Writer/director Kelly Reichardt has gained quite some notoriety over her career, so much so that Bong Joon-Ho even denotes her as one of his heroes, and her latest film, “First Cow”, gives audiences a unique Western adventure filled with friendship, character, and a cow. Set in Oregon during the 19th Century, the film follows two scavengers – a skilled but secluded cook named Cookie (John Magaro) and an opportunistic Chinese man named King Lu (Orion Lee). Although they meet on strange terms, the two grow a special friendship as they look to make a name for themselves. However, when an incredibly wealthy man named Chief Factor (Toby Jones) purchases and brings the first cow to the area, the two see an opportunity to gain a wealth of their own. So, as they sneakily steal milk from under Factor’s nose, Cookie and Lu make a name for themselves by cooking baked goods that eventually gets them unwanted attention.
When an artist creates a body of work, they will sometimes look back to assess what they have done. John Ford was near the end of his career and apparently wasn’t completely proud of what his oeuvre consisted of. Most egregious was the way his Western films depicted Native Americans as villains who deserved to be killed and their lands confiscated. His shot at redemption came through a remarkable woman named Mari Sandoz who had written a strongly researched book titled, Cheyenne Autumn. Mari grew up hearing the stories of the suffering of the Native American people through friends, neighbors and visitors to her family farm in Nebraska in the early 1900’s. Her relationship with her father was difficult but she wrote a very well received biography about him after his death. Her research into his life brought back the memories of the members of the Cheyenne tribe who were his friends.
The second I saw the trailer for director Autumn de Wilde’s adaptation of Jane Austen’s beloved comedy “Emma.”, I just knew that it was something special. Even as someone who wasn’t familiar with the book in the slightest, there was just something so visually appealing and intriguing and it looked to kick off an incredible year for Anya Taylor-Joy. Now, that the film has finally hit theatres, it has met and exceeded my expectations and bolsters some of the strongest performances we’ll likely see this year – especially from Taylor-Joy.
Every year, Valentine’s Day leaves in its wake a fair number of films portraying love and romance in all of its pain and glory. Thanks to the incredibly short-lived craze surrounding “50 Shades of Grey”’s cinematic adaptation in February 2015 though, the possibilities seemed endless for more “mature” love stories (aka: erotic romance) to make it big on the big screen, and subvert what people would expect from a Valentine’s release. In the end this never happened, and a whole five years since that particular wave crested, along comes “365 Days”: the latest film from Polish writer/director Barbara Białowas.
I walked into the screening for this film without any knowledge of the story nor have watched any previous adaptations. I'm a sucker for period pieces and after watching the trailer to this film, I immediately knew this would be on my to watch list. "Emma" is directed by Autumn de Wilde and it stars Anya Taylor Joy, Johnny Flynn, Bill Nighy, Mia Goth, Myra McFadyen, Josh O'Connor, and Callum Turner. This film follows the "Handsome, clever and rich" Emma Woodhouse who's been meddling in other people's lives as a matchmaker. The costume design and production design are the strongest suits in this movie. Oh gosh, the costumes in this film are gorgeous. The attention to detail in the movie is impeccable.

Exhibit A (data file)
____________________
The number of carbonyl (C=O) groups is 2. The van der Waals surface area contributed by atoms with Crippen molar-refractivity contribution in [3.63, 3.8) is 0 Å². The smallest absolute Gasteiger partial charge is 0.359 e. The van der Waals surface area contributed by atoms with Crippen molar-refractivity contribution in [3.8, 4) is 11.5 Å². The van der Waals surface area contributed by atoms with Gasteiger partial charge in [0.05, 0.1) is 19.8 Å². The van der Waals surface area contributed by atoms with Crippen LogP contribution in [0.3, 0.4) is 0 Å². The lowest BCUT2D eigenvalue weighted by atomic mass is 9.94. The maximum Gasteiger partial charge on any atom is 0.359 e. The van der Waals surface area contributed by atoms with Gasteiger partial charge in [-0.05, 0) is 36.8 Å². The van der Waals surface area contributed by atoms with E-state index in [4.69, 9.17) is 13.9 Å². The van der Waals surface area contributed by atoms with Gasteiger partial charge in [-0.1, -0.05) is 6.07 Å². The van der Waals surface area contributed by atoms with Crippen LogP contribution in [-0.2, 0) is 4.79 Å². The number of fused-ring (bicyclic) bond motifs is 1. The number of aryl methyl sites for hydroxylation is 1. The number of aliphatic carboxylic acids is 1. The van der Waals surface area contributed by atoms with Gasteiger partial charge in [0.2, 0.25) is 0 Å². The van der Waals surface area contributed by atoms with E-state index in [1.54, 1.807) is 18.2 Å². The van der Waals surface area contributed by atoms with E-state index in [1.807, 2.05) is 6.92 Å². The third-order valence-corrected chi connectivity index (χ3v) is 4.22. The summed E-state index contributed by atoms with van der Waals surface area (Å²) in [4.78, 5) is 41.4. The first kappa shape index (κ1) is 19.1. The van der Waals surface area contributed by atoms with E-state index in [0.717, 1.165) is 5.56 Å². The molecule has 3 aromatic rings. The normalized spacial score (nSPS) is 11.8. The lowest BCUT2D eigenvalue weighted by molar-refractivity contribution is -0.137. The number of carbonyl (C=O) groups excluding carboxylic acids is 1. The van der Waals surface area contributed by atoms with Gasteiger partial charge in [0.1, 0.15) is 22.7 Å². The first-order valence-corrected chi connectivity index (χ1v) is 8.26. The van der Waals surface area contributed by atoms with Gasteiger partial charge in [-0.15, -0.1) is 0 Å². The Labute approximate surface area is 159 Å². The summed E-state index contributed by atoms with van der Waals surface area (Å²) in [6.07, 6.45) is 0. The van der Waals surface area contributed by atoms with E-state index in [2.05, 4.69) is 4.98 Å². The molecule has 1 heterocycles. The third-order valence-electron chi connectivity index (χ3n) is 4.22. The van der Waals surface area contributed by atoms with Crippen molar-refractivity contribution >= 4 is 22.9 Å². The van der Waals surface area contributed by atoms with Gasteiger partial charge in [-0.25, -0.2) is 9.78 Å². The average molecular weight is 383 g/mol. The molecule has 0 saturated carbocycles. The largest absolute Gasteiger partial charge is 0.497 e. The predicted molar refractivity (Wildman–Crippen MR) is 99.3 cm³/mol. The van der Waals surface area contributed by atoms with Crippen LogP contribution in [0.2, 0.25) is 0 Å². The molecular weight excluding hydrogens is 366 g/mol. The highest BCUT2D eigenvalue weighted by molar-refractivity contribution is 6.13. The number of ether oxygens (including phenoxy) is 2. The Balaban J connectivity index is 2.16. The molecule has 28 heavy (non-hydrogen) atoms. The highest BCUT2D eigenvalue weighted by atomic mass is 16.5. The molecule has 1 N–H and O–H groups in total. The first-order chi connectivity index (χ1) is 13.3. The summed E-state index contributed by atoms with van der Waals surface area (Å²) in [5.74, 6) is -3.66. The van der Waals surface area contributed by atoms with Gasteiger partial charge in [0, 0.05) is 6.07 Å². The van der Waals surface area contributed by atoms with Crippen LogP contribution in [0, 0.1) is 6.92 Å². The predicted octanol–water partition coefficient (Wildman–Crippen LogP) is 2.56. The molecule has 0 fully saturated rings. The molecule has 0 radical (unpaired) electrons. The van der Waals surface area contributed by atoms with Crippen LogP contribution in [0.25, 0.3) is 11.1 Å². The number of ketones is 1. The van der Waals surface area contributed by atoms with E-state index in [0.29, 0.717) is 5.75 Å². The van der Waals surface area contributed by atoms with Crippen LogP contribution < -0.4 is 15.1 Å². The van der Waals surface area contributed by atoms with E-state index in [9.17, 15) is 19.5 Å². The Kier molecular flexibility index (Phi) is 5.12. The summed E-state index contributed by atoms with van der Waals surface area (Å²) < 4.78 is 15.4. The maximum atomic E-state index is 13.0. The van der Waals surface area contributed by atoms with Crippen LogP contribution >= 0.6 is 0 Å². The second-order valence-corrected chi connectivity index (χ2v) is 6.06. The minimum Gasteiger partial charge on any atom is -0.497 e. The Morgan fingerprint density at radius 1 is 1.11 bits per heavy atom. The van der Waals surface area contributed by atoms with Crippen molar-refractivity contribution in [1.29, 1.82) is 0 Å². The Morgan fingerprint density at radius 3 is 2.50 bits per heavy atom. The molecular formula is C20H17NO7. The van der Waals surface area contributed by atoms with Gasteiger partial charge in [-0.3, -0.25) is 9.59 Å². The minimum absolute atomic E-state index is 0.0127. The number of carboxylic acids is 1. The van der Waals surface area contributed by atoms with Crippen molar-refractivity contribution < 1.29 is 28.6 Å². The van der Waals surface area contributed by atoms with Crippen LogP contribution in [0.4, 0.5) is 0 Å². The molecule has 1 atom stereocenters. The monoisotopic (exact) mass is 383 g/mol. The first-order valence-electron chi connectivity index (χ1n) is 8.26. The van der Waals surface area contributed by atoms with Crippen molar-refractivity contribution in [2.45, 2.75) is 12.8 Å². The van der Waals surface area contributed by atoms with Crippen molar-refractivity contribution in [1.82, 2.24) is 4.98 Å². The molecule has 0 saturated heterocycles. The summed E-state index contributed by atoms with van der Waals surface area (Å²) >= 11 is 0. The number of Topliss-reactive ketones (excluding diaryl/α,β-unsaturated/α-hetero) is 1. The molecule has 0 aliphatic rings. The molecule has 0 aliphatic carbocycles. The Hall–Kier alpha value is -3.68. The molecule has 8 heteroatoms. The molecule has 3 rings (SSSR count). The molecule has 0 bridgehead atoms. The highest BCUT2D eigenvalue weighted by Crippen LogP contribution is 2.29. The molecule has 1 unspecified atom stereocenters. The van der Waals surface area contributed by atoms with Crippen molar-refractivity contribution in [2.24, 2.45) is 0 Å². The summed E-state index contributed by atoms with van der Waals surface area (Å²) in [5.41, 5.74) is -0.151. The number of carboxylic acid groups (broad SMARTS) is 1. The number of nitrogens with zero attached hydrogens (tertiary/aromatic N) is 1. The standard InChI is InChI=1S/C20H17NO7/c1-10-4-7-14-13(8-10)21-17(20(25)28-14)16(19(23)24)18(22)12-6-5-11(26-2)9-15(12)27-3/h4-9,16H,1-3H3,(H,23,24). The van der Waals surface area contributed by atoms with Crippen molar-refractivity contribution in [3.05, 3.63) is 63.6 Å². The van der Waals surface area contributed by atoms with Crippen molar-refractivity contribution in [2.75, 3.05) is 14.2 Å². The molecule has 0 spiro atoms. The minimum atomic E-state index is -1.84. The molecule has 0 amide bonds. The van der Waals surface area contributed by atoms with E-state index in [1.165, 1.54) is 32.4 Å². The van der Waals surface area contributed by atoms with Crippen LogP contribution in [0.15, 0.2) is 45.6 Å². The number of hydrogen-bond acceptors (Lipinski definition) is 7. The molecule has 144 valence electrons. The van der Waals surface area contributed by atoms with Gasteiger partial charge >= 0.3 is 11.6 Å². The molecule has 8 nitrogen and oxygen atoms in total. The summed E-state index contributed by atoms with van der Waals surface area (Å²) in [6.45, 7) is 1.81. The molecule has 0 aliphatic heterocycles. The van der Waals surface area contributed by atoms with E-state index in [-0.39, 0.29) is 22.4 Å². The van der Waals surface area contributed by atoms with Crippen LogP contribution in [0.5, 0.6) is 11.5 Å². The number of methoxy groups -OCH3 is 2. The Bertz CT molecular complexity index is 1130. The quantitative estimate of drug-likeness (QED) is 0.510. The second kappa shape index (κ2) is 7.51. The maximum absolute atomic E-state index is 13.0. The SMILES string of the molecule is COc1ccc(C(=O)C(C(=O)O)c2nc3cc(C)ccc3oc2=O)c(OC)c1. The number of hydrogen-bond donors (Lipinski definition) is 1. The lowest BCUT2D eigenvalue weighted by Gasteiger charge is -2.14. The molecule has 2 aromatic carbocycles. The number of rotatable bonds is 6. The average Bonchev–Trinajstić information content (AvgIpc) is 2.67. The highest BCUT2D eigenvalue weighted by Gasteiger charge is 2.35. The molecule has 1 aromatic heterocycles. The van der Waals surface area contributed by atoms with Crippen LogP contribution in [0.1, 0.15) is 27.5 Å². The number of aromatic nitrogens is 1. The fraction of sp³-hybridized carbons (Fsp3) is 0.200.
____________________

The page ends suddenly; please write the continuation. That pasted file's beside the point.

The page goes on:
“Waiting for Anya” (2020) feels like a good learning resource for a school history lesson. Its drama is gentle, the people are all very clean and the peril is mild. But it still helps to shine a light on the brave townsfolk all around Europe who risked death to smuggle others to safety across the borders. Based on the children’s novel of the same name by “War Horse” author Michael Morpurgo, “Waiting for Anya” (2020) tells the story of Jo (Noah Schnapp from "Stranger Things"), a young shepherd living in a remote village in the south of France in 1942. His father is a prisoner of war and his mother and grandfather are sheep farmers.
“The Turning” starts off as a promising reimagining of an old classic, as it weaves itself down a winding road of mystery. But, once that mystery is unravelled...the film comes to an abrupt and unsatisfying halt.
I have never read the book "Little Women" by Louisa May Alcott or seen any of the previous adaptations. I have little interest in period dramas, frocks and debutant balls. All I knew about the film was that there were a bunch of teenage-ish girls, it was written 150 years ago and the Joey on Friends got upset about one of the characters dying. So, I knew I’d be a hard sell on this but after a shaky start this film really won me over.
It’s not an easy task to adapt one of the most famous American novels of all time for the screen. Not only has Louisa May Alcott’s “Little Women” been beloved since it was first published in 1868, it has also had several well-regarded film adaptations before, starring actresses like Katharine Hepburn and Winona Ryder. And yet, if anyone was going to take on this mammoth task, Greta Gerwig seems like the perfect person. Gerwig broke onto the directing scene in 2017 with her first film, “Lady Bird,” a coming-of-age story starring Saoirse Ronan. She returns this year with one of the most iconic female coming-of-age stories of all time, “Little Women,” refreshed and updated for a modern audience without losing any of the spirit of the book -- and once again starring Saoirse Ronan.